LISA: I think it does just because you’re just reminding them, like yeah, she might be, you know, super cute, but do people like her? Do they want to hang out with her? Does she make people’s lives better? I think that that can be a great question to ask, again, even if your kid’s like, oh my gosh, go away, you’re so annoying. I think it’s still a way to make the point, and I think what’s really hard is, especially in the younger ages, there can be an extraordinary amount of power that comes with being an unusually attractive child, and that, I will say, among teenagers does I think tend to diminish as they age. You know so seventh, eighth grade, ninth grade, maybe early tenth, very good looking kids can have a lot of power out of that. As kids get to be 14, 15, 16 they become more sophisticated in their assessment of one another and will start to really find the attraction in kids who may not have sort of, you know, won the good looking lottery at birth, and it’s actually one of my favorite things to watch happen in adolescence, as kids who really weren’t dating because maybe they weren’t, you know, fitting that very narrow band of, you know, what our culture says is attractive, start dating later in high school as their peers discover how attractive they are. So, it goes away with time and it’s fun to see, but I do think it’s a bit of an uphill to convince a seventh grader sometimes that looks, you know, they’re not all that. Because in seventh grade they can be.


REENA: So, what can parents do to build confidence in girls?


LISA: The key, I think, is to focus on what they control, and they control things like how they treat other people, the activities they do, how much practice they put into things, school, especially it school’s something, you know, that’s a source of pleasure or fits well with that girl’s skill set, and to repeatedly frame it in terms of, you know, people’s appearance, they kind of handed, and they don’t really have much to say about it and also you can’t change it that much. I think part of what’s really hard is our kids live in a digital world that suggests that the body is kind of infinitely mutable. Like you can lose weight, you can trim your thighs, you can, you know, have make up that makes you look like a totally different person, and I think that that can play to this idea that their outward appearance is something they have a lot of control over, and could change if they wanted to. So, one of the ways to help kids build confidence is just to say, yeah, you know, I mean the way we look it’s kind of the hand we’re dealt, but it’s a very small part of that hand. Like who we are is really where the action is, and they may not feel true right now but I promise you it’ll feel true before long.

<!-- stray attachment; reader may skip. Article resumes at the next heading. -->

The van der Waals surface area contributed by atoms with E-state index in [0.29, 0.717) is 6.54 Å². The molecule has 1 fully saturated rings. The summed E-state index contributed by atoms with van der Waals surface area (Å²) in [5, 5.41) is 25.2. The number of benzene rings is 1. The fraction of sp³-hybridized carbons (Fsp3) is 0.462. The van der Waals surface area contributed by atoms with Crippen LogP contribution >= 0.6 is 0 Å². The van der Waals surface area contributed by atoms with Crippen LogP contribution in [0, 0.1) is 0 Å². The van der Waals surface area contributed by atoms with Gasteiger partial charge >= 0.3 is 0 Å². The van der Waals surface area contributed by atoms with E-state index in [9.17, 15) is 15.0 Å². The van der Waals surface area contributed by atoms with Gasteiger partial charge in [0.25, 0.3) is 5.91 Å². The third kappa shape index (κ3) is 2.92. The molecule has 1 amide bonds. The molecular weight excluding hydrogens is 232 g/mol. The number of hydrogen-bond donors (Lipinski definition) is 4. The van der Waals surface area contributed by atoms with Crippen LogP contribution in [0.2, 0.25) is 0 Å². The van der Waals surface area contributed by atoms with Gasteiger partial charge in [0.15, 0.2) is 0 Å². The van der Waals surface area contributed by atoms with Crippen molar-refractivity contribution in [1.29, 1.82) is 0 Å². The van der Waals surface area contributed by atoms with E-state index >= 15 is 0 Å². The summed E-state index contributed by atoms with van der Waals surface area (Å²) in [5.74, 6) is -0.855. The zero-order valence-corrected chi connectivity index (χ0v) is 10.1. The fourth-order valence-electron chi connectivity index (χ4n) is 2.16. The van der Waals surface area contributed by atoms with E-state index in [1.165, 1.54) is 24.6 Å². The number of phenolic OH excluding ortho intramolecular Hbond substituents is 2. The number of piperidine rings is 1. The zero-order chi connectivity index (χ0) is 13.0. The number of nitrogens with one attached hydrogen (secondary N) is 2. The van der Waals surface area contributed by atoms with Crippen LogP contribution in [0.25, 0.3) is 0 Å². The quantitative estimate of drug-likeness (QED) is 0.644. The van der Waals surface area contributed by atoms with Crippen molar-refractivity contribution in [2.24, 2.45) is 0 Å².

REENA: The hand we’re dealt. That’s just so good that I never thought about having this conversation and getting them to look beyond. I think we get so stuck because it’s such a superficial world about appearances that you’re saying just by having these conversations with them and subtly you know talking about other kids and what else they bring to the table can really make a difference in how they evaluate their own selves.


LISA: It can. Now, there’s something that’s not coming up that I think is really interesting and I hear this a lot from parents, which is, when your kid doesn’t look as good as you think they could.


REENA: Yeah. Yeah.


LISA: Right? Like this happens, you know, and I want to, especially with adolescent girls as they’re trying to figure out their clothing and what clothes suit their bodies. You know how, as we’ve aged, Reena, you know what’s going to look good on you.




LISA: And there’s something really interesting that happens where it just seems like so completely perennial there is a fashion and it is what everybody wears, especially adolescents, and it works on some people and it does not actually work all that well and everyone, and I think that one of the challenges as a parent is if you’re watching your daughter who, you know, is as beautiful as can be because she’s your kid and she’s putting herself together in a way that you’re like, oh that doesn’t actually flatter you all that much, you know, that may be the fashion but that’s not really the look. So, then the question is should the parent say something at that point? And my general view is no. This is a great tongue biting moment for parents because I don’t think you’re going to get your teenager to take your fashion advice. We know teenagers are not usually all that interested in the fashion input of their 50-year-old mothers. I do think you’ll hurt feelings, and I think it’s a short lived thing, kids figure it out eventually, but that, for me, I think is the the flip of this when you’re looking at your kid and you’re like, oh you know would be so much better on her would be X, and having to just wait and say nothing. The trickiest version of this, and I think there is something to be said, is when she’s wearing something it’s actually not appropriate, right at all.